The committees charged with evaluating changes made to the University’s academic requirements in 2005 will not only measure the success of the policies, but also search for unintended drawbacks.

Now that two graduating classes have been educated under new distributional requirements and academic policies recommended by the 2003 Committee on Yale College Education, thirteen committees established in September will analyze data from these classes based on the CYCE’s mandates. The review committees will submit an initial report to Associate Dean of Yale College Judith Hackman by Nov. 19. Yale College Dean Mary Miller said the final report, due in May, must gauge the effects of the CYCE changes — both good and bad.

“We really began the process of attending to one of the questions we need to think about, which is what are the unintended consequences?” Miller said.

Committee chairs said they have already begun to pinpoint potential flaws in the 2005 policies — not all of which are related to distributional requirements or academic programming.

Chair of the International Programs Committee Jane Edwards said the International Summer Award, which answered the CYCE’s call for increased funding for study abroad, has increased the number of students who travel in the summer, but caused the number of students who take a term abroad to stagnate. Because the summer options are so attractive, she said, losing a semester at Yale in favor of a semester abroad has become an increasingly difficult trade-off.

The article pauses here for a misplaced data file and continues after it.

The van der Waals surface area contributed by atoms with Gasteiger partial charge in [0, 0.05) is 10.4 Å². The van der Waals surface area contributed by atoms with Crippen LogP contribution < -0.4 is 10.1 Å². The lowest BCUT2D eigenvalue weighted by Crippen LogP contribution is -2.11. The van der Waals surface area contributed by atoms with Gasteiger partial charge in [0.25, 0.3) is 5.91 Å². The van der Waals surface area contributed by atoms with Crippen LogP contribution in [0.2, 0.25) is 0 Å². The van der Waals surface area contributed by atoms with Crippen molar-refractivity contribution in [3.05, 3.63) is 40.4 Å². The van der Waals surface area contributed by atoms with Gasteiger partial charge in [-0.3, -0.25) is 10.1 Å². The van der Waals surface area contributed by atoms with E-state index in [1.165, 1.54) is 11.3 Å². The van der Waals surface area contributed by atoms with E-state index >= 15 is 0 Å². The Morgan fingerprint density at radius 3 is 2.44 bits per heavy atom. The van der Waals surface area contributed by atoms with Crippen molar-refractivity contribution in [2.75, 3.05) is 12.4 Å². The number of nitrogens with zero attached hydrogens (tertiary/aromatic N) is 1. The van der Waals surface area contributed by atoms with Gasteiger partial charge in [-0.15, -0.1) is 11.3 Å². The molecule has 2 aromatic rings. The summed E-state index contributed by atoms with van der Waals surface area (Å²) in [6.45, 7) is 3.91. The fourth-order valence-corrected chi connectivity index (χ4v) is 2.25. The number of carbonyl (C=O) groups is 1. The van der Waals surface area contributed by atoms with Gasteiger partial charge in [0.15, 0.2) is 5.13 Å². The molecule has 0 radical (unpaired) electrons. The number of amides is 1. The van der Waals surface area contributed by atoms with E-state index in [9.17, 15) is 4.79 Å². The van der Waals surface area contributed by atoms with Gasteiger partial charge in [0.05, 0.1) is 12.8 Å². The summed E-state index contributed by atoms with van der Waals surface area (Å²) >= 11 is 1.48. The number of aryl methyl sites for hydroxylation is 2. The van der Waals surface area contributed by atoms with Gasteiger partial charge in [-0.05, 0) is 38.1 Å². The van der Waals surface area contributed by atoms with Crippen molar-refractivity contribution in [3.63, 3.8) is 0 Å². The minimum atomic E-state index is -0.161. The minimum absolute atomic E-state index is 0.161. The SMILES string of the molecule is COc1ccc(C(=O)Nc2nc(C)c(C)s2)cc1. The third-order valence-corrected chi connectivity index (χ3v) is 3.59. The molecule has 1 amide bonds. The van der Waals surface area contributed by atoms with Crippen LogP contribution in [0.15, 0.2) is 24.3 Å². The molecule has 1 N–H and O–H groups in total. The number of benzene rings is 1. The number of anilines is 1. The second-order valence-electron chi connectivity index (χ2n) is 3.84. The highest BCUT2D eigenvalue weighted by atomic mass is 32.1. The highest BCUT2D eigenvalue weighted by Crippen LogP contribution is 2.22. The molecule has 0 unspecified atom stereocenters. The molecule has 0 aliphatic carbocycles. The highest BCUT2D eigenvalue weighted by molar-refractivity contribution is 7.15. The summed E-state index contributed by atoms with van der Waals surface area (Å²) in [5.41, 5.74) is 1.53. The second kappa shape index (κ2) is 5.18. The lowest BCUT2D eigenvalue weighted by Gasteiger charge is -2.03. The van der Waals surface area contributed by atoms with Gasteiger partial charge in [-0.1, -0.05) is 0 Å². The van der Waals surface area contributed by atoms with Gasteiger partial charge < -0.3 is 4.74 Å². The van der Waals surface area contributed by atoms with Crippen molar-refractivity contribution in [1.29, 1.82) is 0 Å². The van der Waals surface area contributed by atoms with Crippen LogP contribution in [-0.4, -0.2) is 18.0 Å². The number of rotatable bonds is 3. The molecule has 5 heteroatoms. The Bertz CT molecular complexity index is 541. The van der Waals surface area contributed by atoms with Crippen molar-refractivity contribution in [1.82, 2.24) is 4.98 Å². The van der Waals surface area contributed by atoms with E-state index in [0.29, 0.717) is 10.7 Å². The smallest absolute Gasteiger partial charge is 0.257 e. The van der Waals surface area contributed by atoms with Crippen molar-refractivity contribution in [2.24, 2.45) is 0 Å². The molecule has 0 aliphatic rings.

Edwards said she is pleased with the rising summer numbers, but would prefer that a greater number of students also go abroad during the school year because taking classes in another country for a semester often allows for a more profound immersion in a foreign pedagogy than summer study. She added that more students might spend a semester abroad if faculty more actively suggested it.

“This can only change if there is a real faculty shift in attitudes towards studying abroad,” she said.

Alfred Guy, director of the Writing Center and convener of the CYCE review committee that will examine writing in Yale College, said he has not found any unanticipated problems with the requirement to take two writing courses. He said he thought the number of students who enroll in introductory English courses might have dropped since other departments now have more writing courses than they used to. But, he said, as many students as ever are taking courses in the English department, even if some fulfill one of their writing credits in another field.

Guy said his committee is also looking at changes in academic programming that were not recommended by the CYCE, such as signifiant expansion of student tutoring at the Writing Center through the Writing Partners Program. He said he is troubled by his discovery that few science students use the Writing Center, adding that this may reflect the tutoring methods as well as the content of science courses.

The writing committee will likely recommend that more science lectures adjust their syllabi so they can grant writing credits, he said.

Edwards said the international programs committee has to consider the Jackson Institute for Global Affairs, which brought new faculty to the international studies major when it opened this fall. But since the program is so new, it has generated little data, so she does not yet have a clear understanding of how it is doing.

Rebecca Friedkin GRD ’82, senior researcher at the Office of Institutional Research, said her office has been collecting data concerning the CYCE changes for the past five years. She said she is looking over her findings to help the committees answer their questions and guide their analysis.

“We don’t start with the answers, and we sometimes don’t even start with the question,” she said. “We start with the data.”

Prior to the 2005 changes, courses were divided into four groups: langauge and literature, humanities, social sciences and sciences. Today, they are split into three skills — writing, language and quantitative reasoning — and three subject areas — humanities, social sciences and sciences.